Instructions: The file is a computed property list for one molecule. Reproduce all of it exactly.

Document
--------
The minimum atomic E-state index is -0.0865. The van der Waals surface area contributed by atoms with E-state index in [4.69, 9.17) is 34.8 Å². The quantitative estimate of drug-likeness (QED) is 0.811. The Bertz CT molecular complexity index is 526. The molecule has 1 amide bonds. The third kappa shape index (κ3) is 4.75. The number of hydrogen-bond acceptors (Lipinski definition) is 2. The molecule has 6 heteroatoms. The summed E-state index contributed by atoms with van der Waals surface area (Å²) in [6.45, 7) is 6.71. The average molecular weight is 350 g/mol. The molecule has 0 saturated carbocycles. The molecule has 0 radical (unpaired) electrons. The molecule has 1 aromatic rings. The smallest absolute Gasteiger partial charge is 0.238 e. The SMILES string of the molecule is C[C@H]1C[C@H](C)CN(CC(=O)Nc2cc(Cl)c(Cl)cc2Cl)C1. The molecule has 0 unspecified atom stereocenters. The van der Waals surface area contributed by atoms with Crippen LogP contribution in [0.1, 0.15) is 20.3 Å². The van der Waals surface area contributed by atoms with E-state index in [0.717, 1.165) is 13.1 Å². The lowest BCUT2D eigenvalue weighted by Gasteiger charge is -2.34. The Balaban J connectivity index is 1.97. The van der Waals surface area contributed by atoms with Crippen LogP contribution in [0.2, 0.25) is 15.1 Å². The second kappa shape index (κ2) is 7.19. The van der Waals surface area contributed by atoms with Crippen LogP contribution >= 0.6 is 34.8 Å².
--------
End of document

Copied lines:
The minimum atomic E-state index is -0.0865. The van der Waals surface area contributed by atoms with E-state index in [4.69, 9.17) is 34.8 Å². The quantitative estimate of drug-likeness (QED) is 0.811. The Bertz CT molecular complexity index is 526. The molecule has 1 amide bonds. The third kappa shape index (κ3) is 4.75. The number of hydrogen-bond acceptors (Lipinski definition) is 2. The molecule has 6 heteroatoms. The summed E-state index contributed by atoms with van der Waals surface area (Å²) in [6.45, 7) is 6.71. The average molecular weight is 350 g/mol. The molecule has 0 saturated carbocycles. The molecule has 0 radical (unpaired) electrons. The molecule has 1 aromatic rings. The smallest absolute Gasteiger partial charge is 0.238 e. The SMILES string of the molecule is C[C@H]1C[C@H](C)CN(CC(=O)Nc2cc(Cl)c(Cl)cc2Cl)C1. The molecule has 0 unspecified atom stereocenters. The van der Waals surface area contributed by atoms with Crippen LogP contribution in [0.1, 0.15) is 20.3 Å². The van der Waals surface area contributed by atoms with E-state index in [0.717, 1.165) is 13.1 Å². The lowest BCUT2D eigenvalue weighted by Gasteiger charge is -2.34. The Balaban J connectivity index is 1.97. The van der Waals surface area contributed by atoms with Crippen LogP contribution in [0.2, 0.25) is 15.1 Å². The second kappa shape index (κ2) is 7.19. The van der Waals surface area contributed by atoms with Crippen LogP contribution >= 0.6 is 34.8 Å².